Scottish independence: MSPs back new referendum in Holyrood vote
MSPs have backed calls for a new referendum on Scottish independence in a vote at Holyrood.
First Minister Nicola Sturgeon wants to hold a new poll later this year, and wants UK ministers to agree to this.
But Prime Minister Boris Johnson has rejected her call for a transfer of powers, saying the 2014 vote was a "once in a generation" event.
MSPs voted by 64 to 54 to agree that circumstances have changed since then, and that "a referendum should be held".
The vote is not binding on the UK government, and Scottish Secretary Alister Jack told BBC Scotland that its position was "not remotely" changed by it.
Ms Sturgeon is due to make a speech on Friday setting out the "next steps" in the "campaign to secure Scotland's future as an independent nation".
- Could Scotland still become independent?
- Indyref2: What does 'once in a generation' mean?
- Look back on the independence debate on Holyrood Live
The Scottish government wants to hold a new referendum in the second half of 2020, pointing to Brexit as a "material change in circumstances".
Ms Sturgeon formally requested a transfer of powers - similar to that which underpinned the 2014 referendum - after the SNP won 48 of Scotland's 59 seats in December's general election.
Mr Johnson replied that he could "not agree to any request for a transfer of power that would lead to further independence referendums".
In Wednesday's debate, Ms Sturgeon said MSPs should "endorse a fundamental democratic principle - that this country has the right to choose its own future".
She put forward a motion for debate saying a referendum should be held, and calling on the UK government to agree to this happening "on a date and in a manner determined by the Scottish Parliament".
The SNP leader said Scotland being taken out of the EU despite a 62% Remain vote north of the border was an "affront to democracy", adding: "Having our future imposed on us by a UK government which is utterly contemptuous of our views simply isn't good enough."
She said there was an "overwhelming" democratic case for a new vote, and said the "anti-democratic position of the opposition parties" was because they were afraid of putting the question to the public.
This was backed by Scottish Green co-leader Patrick Harvie, who said the divergence between Scots voting to remain in the UK in 2014 and to remain in the EU in 2016 needed to be settled.
Scottish Secretary Alister Jack said he was "not surprised" by the vote, given the pro-independence majority at Holyrood, but said "the position remains the same".
He told BBC Scotland: "A generation, as was in their independence white paper, has not passed. We're leaving the EU on Friday and we need to focus on the common fisheries policy, our coastal communities, our trade deals, all the good things we can do rather than another year of referendums, rancour and division."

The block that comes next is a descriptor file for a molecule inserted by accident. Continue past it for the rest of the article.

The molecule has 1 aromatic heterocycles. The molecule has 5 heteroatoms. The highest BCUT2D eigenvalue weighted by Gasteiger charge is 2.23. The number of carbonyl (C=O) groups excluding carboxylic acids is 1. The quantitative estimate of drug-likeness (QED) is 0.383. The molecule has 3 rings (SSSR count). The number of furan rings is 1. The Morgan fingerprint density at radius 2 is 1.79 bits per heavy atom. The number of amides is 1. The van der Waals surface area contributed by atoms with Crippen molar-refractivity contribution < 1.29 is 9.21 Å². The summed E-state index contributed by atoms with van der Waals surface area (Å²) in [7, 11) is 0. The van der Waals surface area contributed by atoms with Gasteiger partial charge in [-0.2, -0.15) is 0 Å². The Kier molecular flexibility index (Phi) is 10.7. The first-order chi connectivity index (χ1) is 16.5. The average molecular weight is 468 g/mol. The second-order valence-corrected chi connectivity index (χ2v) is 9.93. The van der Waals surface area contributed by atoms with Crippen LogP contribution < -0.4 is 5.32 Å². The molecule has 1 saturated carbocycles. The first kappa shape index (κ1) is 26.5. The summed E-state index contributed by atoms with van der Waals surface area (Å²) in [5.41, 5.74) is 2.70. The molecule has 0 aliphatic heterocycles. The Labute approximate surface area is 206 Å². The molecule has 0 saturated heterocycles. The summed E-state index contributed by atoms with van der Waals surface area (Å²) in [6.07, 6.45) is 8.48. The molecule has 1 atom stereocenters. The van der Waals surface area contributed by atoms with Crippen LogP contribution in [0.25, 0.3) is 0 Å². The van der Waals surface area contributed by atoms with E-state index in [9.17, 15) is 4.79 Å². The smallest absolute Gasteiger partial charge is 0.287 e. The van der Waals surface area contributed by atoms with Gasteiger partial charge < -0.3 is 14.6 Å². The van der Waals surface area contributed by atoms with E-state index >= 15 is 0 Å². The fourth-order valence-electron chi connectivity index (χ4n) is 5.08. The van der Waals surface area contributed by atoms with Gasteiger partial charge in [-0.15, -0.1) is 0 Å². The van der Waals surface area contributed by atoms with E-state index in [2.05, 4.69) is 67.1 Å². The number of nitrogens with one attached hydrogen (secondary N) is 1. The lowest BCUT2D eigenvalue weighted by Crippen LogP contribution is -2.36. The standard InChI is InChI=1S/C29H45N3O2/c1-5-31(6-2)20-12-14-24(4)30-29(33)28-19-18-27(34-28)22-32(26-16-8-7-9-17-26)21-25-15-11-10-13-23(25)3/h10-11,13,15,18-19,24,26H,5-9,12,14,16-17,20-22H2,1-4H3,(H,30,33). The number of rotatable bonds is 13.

This is tricky ground for Nicola Sturgeon. She yearns for independence, as do her party members and the wider Yes movement.
But she is aware of the practical obstacles in the path, not least the refusal of the UK government to grant the power to hold a statutory referendum.
Yes, she could go to court to challenge that position - but would be unlikely to win. Yes, she could consider an unofficial referendum but fears it would be a gesture to be dismissed.
However, she needs to keep the independence movement motivated, particularly within her own party ranks. Hence, the speech planned for Friday at a party rally.
To repeat a point I have made more than once, Nicola Sturgeon does not want simply to hold a referendum. She wants to win one. A real one.
In the chamber, Scottish Conservative interim leader Jackson Carlaw said the whole debate was really being held for the benefit of independence campaigners, with Ms Sturgeon being "afraid to tell hard truths" to her supporters.
He said the first minister was pursuing an "obsession at the expense of the country's real and pressing priorities", saying the government should instead be focused on issues like education and crime.
Scottish Labour leader Richard Leonard said that "the people of Scotland don't want another independence referendum any time soon".
He said "nobody in this chamber really believes there will be a referendum this year", and said Ms Sturgeon was "using this parliament to speak to her own party, and she is not even telling them the truth".
Scottish Lib Dem leader Willie Rennie also said the debate was "for different factions of the SNP" rather than the country at large, arguing that "people are sick fed up" of constitutional division.